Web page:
The City: London and the Global Power of Finance
London has utilised its strengths to become the centre for international finance, but that is now in question. This is evident in London having the largest share of the global FX market ($5 trillion/day traded) and the financial derivatives market, and hosting a leading amount of international companies on the London Stock Exchange.
In The City, author Tony Norfield uses his twenty years’ experience to explain how London fits into the finance game in an international context and how the international financial system works. The book is insightful in explaining how London came to be the centre for international finance, despite the UK’s decline through the 1900s and the emergence of economies worth multiples more than the UK’s.
In the beginning, the author reveals that some of the research used in this book was used for his Ph.D. in 2014 and it shows. In fact, I found the book’s title and blurb on the back a bit misleading, as it makes it seem like it’s about the City’s history and rise up to the present day. Rather, there are stretches of the book that read like an economics textbook, in explaining how the international financial system works. Unless you have an affinity for charts and tables, you’ll find it a bit dry, as I did. However, this shouldn’t discourage you from reading it if you’re interested in the City as there are some golden nuggets of information and he does shed light on London’s place in the world and its unique strengths.
As Norfield shows, two key strengths of London were the quick Eurodollar adoption and LIBOR. Eurodollars are deposits denominated in US dollars held outside of the US, and thereby outside of US regulation. LIBOR enabled banks to loan money between themselves to facilitate deals and transactions for their clients. LIBOR sets interest rates that are used globally. There is no equivalent to LIBOR, even now. These two key strengths made London the centre for servicing international clients, with the City acting as an intermediary using other people’s money and currencies to facilitate international commerce, taking a cut in the process. Whilst this may not seem like much, with the dollar value passing through in a day in the trillions, these cuts add up to a lot.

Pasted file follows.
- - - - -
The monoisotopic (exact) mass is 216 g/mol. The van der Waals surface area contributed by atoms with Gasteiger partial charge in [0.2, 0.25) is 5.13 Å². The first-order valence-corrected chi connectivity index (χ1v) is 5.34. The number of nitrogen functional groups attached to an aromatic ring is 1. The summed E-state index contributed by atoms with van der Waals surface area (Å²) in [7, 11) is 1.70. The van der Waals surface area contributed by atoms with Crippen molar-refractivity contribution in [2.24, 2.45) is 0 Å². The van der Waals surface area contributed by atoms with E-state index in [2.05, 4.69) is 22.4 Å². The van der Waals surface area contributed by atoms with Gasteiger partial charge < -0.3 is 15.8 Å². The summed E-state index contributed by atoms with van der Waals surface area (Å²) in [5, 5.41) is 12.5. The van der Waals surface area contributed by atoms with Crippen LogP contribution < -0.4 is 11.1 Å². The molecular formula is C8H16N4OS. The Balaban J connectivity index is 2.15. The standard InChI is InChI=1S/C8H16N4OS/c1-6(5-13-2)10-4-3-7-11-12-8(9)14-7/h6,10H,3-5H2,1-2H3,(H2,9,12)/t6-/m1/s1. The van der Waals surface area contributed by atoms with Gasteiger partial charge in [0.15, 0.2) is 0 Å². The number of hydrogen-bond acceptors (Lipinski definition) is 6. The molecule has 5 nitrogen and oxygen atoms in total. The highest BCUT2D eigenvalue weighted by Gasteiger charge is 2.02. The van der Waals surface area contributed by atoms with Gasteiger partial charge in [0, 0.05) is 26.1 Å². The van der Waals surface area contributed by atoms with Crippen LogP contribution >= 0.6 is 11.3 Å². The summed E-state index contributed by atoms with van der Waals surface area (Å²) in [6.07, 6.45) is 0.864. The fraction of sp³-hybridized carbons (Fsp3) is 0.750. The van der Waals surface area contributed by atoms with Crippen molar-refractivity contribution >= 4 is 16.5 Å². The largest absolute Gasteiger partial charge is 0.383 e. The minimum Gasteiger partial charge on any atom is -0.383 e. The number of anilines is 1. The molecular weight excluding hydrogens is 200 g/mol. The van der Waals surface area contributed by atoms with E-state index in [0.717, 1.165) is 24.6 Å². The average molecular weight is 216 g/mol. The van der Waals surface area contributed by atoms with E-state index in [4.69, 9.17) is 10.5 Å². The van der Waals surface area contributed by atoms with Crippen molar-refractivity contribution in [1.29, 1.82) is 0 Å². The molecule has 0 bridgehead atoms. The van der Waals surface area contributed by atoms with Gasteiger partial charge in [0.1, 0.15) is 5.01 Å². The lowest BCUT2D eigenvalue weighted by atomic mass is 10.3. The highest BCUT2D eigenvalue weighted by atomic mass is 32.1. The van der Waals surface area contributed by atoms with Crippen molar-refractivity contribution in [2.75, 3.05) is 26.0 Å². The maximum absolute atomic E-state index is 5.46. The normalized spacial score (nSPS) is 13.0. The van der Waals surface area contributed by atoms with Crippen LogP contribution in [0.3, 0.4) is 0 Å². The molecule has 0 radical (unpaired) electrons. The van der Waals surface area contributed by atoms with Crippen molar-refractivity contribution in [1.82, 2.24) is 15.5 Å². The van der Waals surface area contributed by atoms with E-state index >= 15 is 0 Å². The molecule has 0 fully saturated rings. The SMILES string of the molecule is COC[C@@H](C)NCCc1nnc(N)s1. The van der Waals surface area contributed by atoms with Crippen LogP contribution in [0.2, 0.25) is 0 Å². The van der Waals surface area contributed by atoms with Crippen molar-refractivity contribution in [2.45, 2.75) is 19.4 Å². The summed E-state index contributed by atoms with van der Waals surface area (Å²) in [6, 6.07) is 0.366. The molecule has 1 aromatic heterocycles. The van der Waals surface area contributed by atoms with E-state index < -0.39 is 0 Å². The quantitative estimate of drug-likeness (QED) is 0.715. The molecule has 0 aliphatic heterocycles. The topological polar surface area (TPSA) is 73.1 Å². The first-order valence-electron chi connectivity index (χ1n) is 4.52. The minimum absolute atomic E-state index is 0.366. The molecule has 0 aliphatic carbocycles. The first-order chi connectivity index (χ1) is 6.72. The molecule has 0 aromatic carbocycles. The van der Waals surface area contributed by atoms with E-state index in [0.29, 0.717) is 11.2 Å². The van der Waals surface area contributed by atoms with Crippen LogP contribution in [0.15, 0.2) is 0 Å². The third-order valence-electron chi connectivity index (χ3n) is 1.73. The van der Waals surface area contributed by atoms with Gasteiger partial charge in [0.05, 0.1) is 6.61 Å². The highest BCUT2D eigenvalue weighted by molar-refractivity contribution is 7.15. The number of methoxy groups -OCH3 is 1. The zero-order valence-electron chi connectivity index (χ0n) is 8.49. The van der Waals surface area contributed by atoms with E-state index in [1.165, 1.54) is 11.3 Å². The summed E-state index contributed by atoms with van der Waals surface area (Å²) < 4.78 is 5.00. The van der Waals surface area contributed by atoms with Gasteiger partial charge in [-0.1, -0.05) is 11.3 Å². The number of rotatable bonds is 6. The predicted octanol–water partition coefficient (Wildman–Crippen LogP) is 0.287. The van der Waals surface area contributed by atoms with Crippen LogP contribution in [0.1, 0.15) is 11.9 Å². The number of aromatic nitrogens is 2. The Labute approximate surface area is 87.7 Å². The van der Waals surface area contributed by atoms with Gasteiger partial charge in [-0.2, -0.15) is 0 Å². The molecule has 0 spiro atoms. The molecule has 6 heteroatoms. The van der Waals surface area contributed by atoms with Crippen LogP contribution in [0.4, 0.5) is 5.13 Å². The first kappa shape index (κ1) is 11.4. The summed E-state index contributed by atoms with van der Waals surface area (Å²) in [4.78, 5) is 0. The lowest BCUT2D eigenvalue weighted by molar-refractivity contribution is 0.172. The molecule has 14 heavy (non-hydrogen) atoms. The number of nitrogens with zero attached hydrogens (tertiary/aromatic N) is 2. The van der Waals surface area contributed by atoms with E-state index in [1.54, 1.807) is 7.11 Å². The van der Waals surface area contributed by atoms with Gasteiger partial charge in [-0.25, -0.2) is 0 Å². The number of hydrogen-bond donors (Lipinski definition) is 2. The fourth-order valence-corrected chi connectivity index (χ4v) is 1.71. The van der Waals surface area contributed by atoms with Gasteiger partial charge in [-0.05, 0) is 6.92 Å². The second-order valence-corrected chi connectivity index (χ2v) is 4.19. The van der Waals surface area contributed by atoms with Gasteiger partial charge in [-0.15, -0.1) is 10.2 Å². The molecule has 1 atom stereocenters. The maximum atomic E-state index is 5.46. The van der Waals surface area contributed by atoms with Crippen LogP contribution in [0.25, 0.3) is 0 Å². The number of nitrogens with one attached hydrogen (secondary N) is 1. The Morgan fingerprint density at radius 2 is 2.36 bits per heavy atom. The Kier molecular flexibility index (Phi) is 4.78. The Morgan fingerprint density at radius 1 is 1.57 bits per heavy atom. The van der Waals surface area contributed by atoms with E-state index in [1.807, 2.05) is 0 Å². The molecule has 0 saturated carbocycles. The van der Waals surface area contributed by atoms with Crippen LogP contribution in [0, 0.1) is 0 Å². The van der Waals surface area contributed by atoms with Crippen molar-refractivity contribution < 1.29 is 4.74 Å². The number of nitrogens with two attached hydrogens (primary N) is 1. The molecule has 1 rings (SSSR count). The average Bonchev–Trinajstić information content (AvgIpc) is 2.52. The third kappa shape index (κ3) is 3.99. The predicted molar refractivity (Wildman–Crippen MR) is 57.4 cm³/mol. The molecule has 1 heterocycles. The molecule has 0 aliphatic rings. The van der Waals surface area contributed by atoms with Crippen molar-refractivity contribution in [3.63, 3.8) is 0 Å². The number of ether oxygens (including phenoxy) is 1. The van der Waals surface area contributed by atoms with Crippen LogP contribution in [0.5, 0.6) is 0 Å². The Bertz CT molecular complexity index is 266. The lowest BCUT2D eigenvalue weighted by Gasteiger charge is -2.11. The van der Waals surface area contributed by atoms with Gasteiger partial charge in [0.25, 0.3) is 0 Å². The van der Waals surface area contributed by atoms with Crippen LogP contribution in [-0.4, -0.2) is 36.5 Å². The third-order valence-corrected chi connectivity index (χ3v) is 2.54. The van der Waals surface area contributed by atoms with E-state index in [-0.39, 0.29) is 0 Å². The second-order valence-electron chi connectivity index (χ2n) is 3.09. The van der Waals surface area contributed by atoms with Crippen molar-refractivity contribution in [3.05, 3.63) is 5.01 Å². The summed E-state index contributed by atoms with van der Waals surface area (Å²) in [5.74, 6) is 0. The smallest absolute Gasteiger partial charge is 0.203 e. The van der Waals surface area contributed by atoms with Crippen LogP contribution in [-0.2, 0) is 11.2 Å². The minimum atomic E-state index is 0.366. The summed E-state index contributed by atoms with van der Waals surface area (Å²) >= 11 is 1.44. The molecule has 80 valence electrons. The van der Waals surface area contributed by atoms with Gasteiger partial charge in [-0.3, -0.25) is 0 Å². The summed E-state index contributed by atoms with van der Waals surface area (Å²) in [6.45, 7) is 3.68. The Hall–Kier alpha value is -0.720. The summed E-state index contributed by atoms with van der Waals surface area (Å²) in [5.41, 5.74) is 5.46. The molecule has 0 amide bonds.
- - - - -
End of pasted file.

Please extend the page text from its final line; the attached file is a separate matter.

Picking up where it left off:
Today, the City’s position is under threat from a ‘hard’ Brexit. To be clear, I know London won’t disappear or become irrelevant, but having a less favourable relationship with the world’s largest economic bloc will have consequences. It may result in some business being shifting to the Continent. A sizeable portion of London’s business is in clearing euro-denominated securities but being outside of the EU means that the UK will not be able to fight regulation requiring them to be cleared in a Eurozone country, as the UK successfully did in 2015. The importance of the City in compensating for the deficit of goods will be felt going forward. Those who voted ‘Leave’ may find that using it to stick it to London will backfire on them by reducing the Government’s ability to provide financial support for their region or industry. It is also a self-inflicted wound that will speed up the rise of Asian cities, which is already evident. Within three years’, London’s share of parts of the global finance market, such as FX, has fallen whilst the share for Hong Kong/China and Singapore has risen.
Reading this book in the aftermath of Brexit and its on-going uncertainty, in some ways the book reads as a love letter to London, although I don’t think that was the author’s intention. The book provided a great context and statistics to the City of London that I, and many others, work in and spend most of our time in. It illustrated the power of finance and the power that London has in finance across the globe, which was both eye opening and awe-inspiring.